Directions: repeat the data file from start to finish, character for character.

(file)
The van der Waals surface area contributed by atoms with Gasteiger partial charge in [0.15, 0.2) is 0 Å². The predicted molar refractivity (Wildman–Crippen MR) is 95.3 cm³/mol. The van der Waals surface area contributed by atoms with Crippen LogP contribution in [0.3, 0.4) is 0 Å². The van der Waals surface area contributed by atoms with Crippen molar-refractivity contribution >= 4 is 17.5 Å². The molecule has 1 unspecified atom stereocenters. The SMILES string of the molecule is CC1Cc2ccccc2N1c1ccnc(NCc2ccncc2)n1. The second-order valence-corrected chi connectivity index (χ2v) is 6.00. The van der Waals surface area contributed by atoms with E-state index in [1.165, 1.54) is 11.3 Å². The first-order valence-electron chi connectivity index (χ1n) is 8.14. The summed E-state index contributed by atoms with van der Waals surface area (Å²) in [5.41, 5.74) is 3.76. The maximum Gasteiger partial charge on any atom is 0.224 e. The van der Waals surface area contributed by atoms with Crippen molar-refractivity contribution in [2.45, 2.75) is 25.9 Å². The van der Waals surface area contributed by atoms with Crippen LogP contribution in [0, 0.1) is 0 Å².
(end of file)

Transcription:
The van der Waals surface area contributed by atoms with Gasteiger partial charge in [0.15, 0.2) is 0 Å². The predicted molar refractivity (Wildman–Crippen MR) is 95.3 cm³/mol. The van der Waals surface area contributed by atoms with Crippen LogP contribution in [0.3, 0.4) is 0 Å². The van der Waals surface area contributed by atoms with Crippen molar-refractivity contribution >= 4 is 17.5 Å². The molecule has 1 unspecified atom stereocenters. The SMILES string of the molecule is CC1Cc2ccccc2N1c1ccnc(NCc2ccncc2)n1. The second-order valence-corrected chi connectivity index (χ2v) is 6.00. The van der Waals surface area contributed by atoms with E-state index in [1.165, 1.54) is 11.3 Å². The first-order valence-electron chi connectivity index (χ1n) is 8.14. The summed E-state index contributed by atoms with van der Waals surface area (Å²) in [5.41, 5.74) is 3.76. The maximum Gasteiger partial charge on any atom is 0.224 e. The van der Waals surface area contributed by atoms with Crippen molar-refractivity contribution in [2.45, 2.75) is 25.9 Å². The van der Waals surface area contributed by atoms with Crippen LogP contribution in [0, 0.1) is 0 Å².